I wanted to share my experience bringing Hawksley Storm Henry into the world while I still wasn’t feeling my best. There is something about this idea that I wanted to be able to come back to, to reflect on later when I am recovered. I wanted to share this vulnerability and honesty through writing, while perhaps having a few typos and incoherent thoughts thanks to sleep deprivation and my medication cocktail… and let’s be honest: with a little bit of Mercury Retrograde still rippling around me.
There is nothing else that can propel a person into anonymity like sitting bare-legged in a wheel chair while the cool draft of the vacant hospital hallway tickles your exposed back. When a scrub-clad body does pass, it doesn’t see you and it doesn’t care about who you are, what you’ve done or if you’re worth knowing. Your sallow face and stringy hair act like a mask to hide the real you anyway. I had all kinds of thoughts while I was away from Derek and Hawksley - sitting alone in the bowels of the hospital, completely alone. Waiting for the runner to wheel me back to my room after my midnight emergency scans felt like a tortuous scene in a horror movie. The hallway was never-ending. The overhead sterile lighting was extra ominous.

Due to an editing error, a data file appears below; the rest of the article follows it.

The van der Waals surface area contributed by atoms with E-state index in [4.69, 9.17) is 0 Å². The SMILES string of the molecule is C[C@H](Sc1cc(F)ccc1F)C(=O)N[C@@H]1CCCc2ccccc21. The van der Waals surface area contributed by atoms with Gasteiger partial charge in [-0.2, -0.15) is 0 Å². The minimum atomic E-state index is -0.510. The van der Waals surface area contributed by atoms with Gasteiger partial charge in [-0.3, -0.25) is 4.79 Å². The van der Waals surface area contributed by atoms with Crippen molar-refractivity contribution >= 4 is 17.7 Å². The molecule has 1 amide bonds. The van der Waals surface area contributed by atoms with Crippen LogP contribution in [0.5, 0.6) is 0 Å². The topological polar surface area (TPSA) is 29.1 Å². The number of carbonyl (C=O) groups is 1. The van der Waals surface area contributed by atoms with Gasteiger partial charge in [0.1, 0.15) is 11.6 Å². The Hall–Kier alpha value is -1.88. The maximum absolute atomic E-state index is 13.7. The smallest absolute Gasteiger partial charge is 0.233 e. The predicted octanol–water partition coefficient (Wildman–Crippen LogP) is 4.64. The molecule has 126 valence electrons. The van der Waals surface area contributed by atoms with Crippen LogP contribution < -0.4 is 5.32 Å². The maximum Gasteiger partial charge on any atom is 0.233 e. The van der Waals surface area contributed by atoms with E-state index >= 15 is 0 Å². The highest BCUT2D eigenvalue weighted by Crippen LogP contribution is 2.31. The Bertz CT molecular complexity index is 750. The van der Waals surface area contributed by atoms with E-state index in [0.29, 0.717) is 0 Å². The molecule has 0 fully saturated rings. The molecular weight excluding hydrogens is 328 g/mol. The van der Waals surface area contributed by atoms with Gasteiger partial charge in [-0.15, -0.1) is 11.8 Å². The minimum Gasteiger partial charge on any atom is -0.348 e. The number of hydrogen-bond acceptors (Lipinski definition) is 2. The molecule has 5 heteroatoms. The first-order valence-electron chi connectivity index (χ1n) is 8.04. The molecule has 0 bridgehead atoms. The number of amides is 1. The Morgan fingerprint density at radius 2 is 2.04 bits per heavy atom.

The labour was easy. Manageable. I’m told I’m very lucky. Baby was born healthy. Perfect. He came in at 6 pounds 9 ounces with a head full of black hair. He took three pushes and some of the most silent intense concentration I’ve ever had to focus on. The room fell away. I kept coaxing myself to “allow” what I was feeling. The labour wasn’t the arduous gory hellish experience I had anticipated. I had a nervous but calm Derek by my side and a great team.
As things progressed, baby continued to stay resiliently happy (a trait from his dad) and mom seemed to spiral out of control. Oxygen wires looped around my nose, doctors poured in with portable X-ray and EKG machines, and the monitor I was attached to continued to show climbing numbers. That was the first instant I felt dread, knowing that a past diagnosis might be creeping its way into my life.